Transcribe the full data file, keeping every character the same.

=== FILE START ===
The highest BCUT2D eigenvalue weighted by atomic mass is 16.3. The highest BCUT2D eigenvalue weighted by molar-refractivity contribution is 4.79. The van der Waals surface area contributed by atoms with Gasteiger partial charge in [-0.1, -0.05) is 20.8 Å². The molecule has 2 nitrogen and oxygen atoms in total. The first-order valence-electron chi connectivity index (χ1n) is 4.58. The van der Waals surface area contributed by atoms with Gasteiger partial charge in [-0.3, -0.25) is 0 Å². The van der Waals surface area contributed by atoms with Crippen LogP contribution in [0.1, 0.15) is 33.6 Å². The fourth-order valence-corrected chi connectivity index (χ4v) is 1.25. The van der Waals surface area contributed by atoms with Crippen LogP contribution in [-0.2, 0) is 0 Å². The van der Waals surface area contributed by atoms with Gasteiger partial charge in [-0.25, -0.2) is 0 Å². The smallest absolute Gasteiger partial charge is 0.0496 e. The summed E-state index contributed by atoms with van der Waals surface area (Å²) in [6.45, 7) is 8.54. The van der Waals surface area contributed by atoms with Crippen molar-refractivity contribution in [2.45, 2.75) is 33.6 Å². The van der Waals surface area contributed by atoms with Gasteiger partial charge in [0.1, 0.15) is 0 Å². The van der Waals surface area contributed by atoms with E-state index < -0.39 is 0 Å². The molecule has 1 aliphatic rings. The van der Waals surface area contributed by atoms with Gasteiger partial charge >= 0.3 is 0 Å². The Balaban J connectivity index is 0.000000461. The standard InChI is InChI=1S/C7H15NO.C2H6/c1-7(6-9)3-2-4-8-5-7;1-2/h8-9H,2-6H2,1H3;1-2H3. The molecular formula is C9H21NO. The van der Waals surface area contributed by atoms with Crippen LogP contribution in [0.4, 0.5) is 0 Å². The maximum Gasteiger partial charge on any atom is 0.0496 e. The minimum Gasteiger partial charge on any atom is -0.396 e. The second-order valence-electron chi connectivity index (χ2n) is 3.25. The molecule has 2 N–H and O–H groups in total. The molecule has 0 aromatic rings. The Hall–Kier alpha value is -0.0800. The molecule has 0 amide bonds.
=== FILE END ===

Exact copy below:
The highest BCUT2D eigenvalue weighted by atomic mass is 16.3. The highest BCUT2D eigenvalue weighted by molar-refractivity contribution is 4.79. The van der Waals surface area contributed by atoms with Gasteiger partial charge in [-0.1, -0.05) is 20.8 Å². The molecule has 2 nitrogen and oxygen atoms in total. The first-order valence-electron chi connectivity index (χ1n) is 4.58. The van der Waals surface area contributed by atoms with Gasteiger partial charge in [-0.3, -0.25) is 0 Å². The van der Waals surface area contributed by atoms with Crippen LogP contribution in [0.1, 0.15) is 33.6 Å². The fourth-order valence-corrected chi connectivity index (χ4v) is 1.25. The van der Waals surface area contributed by atoms with Crippen LogP contribution in [-0.2, 0) is 0 Å². The van der Waals surface area contributed by atoms with Gasteiger partial charge in [-0.25, -0.2) is 0 Å². The smallest absolute Gasteiger partial charge is 0.0496 e. The summed E-state index contributed by atoms with van der Waals surface area (Å²) in [6.45, 7) is 8.54. The van der Waals surface area contributed by atoms with Crippen molar-refractivity contribution in [2.45, 2.75) is 33.6 Å². The van der Waals surface area contributed by atoms with Gasteiger partial charge in [0.1, 0.15) is 0 Å². The van der Waals surface area contributed by atoms with E-state index < -0.39 is 0 Å². The molecule has 1 aliphatic rings. The van der Waals surface area contributed by atoms with Gasteiger partial charge >= 0.3 is 0 Å². The Balaban J connectivity index is 0.000000461. The standard InChI is InChI=1S/C7H15NO.C2H6/c1-7(6-9)3-2-4-8-5-7;1-2/h8-9H,2-6H2,1H3;1-2H3. The molecular formula is C9H21NO. The van der Waals surface area contributed by atoms with Crippen LogP contribution in [0.4, 0.5) is 0 Å². The maximum Gasteiger partial charge on any atom is 0.0496 e. The minimum Gasteiger partial charge on any atom is -0.396 e. The second-order valence-electron chi connectivity index (χ2n) is 3.25. The molecule has 2 N–H and O–H groups in total. The molecule has 0 aromatic rings. The Hall–Kier alpha value is -0.0800. The molecule has 0 amide bonds.